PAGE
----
Another way to turn your contact center from cost to profit is by training your customer service agents to make relevant offers to customers when appropriate. Even though selling is not their primary role, that does not mean that the customer service agents can’t learn the art of the soft sell.
Train your agents to get to the heart of the customer’s challenge, steer the conversation around cross-sell and upsell opportunities, and invite the customers to take advantage of the product or service opportunity being presented.
While the aim is not necessarily to create a sales culture within the customer support team, clear goals and objectives do need to be set so that the team knows what they are aiming for.
How much should your Customer Care Specialists be selling each month? Based on their volume, how does that convert into conversion levels? What’s the average revenue per call across the customer support team? With clearly defined metrics and targets in place, this level of tracking becomes easy, and by monitoring how individual Customer Care Specialists are performing, then they can be strategically motivated through positive feedback, incentives, and end-of-year performance appraisals.
Revenue-generation can only be increased by enhancing the customer service agent’s ability to convert cross-sell and up-sell opportunities. This can increase revenues, build excellent customer relationships, and increase customer awareness. However, according to Loudhouse Research, 86% of strategic decision-makers in contact centers do not think that their agents currently have the skills required to meet their obligations in terms of upselling and cross-selling. Organizations should invest in identifying skills that lead to revenue-generation, and train and coach the customer service agents to use the most important skills. Despite these opportunities, only 45% of contact centers are offering such programs, but when utilized, over 52% of contact centers reported observing increased revenue per contact. The most challenging part of implementing revenue-generating programs in your contact center is procuring sales enabling technology that can work as an extension to the existing customer support platform, a technology that can easily integrate with service and sales functionalities.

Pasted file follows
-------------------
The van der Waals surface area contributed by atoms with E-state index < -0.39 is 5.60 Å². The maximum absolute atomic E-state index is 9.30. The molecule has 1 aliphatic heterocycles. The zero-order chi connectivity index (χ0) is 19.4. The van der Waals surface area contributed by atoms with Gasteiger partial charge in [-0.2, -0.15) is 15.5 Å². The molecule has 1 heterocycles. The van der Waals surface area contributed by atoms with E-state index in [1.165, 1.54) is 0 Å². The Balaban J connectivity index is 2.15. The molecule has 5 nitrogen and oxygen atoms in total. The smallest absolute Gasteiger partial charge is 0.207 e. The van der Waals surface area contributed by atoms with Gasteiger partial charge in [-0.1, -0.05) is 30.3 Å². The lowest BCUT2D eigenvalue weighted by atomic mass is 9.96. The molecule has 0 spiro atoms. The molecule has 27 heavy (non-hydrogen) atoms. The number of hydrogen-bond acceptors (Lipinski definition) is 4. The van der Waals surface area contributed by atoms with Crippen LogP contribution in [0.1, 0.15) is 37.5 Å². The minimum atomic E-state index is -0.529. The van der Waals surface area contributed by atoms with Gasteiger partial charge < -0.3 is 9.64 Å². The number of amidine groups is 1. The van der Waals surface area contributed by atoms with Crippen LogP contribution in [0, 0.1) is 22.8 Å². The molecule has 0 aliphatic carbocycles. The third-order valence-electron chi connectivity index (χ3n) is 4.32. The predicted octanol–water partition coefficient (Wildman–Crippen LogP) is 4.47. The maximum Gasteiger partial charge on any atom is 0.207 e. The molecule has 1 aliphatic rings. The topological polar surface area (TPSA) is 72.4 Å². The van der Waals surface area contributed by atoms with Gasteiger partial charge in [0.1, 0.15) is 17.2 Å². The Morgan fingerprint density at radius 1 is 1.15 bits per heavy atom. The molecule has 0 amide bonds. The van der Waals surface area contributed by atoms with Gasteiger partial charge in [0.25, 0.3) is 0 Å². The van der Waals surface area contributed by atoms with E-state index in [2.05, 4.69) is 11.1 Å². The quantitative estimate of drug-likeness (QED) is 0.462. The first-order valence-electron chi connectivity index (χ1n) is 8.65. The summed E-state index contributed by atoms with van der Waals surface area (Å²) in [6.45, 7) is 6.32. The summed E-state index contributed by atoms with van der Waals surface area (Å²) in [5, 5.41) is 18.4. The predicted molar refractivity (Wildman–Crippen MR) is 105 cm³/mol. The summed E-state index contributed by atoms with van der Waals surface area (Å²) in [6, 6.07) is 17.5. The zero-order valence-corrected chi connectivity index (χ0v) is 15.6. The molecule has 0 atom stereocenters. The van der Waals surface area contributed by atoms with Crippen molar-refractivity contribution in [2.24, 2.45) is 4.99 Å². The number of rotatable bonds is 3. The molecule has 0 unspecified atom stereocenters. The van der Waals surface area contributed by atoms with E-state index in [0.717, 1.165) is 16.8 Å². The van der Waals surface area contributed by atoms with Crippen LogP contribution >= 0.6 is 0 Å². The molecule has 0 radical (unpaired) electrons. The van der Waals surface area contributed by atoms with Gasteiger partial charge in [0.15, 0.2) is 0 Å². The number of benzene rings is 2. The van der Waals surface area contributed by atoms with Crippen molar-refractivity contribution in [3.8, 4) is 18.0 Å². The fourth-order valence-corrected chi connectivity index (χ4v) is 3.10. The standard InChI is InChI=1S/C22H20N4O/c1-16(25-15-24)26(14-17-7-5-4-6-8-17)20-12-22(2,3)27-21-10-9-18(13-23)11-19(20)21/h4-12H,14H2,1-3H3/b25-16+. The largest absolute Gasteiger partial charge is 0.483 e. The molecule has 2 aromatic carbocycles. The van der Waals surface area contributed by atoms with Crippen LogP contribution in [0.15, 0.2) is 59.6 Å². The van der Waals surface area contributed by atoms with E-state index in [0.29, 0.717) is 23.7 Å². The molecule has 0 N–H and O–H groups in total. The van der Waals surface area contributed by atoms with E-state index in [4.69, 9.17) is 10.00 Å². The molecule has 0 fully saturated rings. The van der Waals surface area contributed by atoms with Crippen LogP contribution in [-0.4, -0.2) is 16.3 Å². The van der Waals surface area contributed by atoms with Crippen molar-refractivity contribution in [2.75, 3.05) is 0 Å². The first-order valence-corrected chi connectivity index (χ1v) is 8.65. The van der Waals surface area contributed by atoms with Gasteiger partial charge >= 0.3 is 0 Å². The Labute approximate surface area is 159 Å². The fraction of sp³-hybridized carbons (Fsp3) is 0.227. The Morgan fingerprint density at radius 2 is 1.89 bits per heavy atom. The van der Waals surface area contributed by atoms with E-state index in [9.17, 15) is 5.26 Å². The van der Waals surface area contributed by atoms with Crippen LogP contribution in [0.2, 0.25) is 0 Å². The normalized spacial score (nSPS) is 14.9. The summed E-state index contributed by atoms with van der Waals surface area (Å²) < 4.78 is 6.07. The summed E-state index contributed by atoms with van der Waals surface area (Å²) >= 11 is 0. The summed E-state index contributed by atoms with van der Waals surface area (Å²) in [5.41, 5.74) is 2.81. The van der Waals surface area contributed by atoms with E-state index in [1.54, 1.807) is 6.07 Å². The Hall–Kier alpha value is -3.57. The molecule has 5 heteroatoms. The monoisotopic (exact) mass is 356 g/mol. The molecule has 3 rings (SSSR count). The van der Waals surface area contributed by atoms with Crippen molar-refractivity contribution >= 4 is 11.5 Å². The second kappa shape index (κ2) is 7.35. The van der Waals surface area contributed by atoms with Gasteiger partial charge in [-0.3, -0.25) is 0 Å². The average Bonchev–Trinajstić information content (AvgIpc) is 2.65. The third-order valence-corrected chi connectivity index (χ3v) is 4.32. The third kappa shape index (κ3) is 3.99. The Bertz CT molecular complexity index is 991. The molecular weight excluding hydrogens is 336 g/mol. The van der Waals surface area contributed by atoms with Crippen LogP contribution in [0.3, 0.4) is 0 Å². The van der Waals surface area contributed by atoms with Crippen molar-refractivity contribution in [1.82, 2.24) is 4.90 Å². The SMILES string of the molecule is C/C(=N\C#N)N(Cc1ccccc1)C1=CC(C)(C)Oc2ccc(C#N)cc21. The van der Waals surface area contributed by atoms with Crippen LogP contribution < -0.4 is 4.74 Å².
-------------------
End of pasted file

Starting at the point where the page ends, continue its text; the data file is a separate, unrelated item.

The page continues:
With evolving customer expectations and service complexities, contact centers are poised to deliver strategic value and profitability to organizations in the years to come. Perceiving contact centers as a cost center is old fashioned and needs to be disposed of if organizations wish to see the real potential of a contact center.
In an era when customer experience is the make or break criteria for business success, not investing in your customer service contact center is the biggest mistake. If maintaining a center in-house is no longer feasible due to the low unemployment, higher wages, and the inability to scale, choosing to outsource can be a viable/ better option.
Never select an outsourcer based on cost alone, however. Price is a critical metric, but the ultimate goal should be to provide high-quality service that reflects the value of the investment.
If outsourcing is an option, consider Team MAS. We provide customized solutions, experienced leadership, and an open model that lets you see exactly how your contact center is working at all times. Contact us to learn more.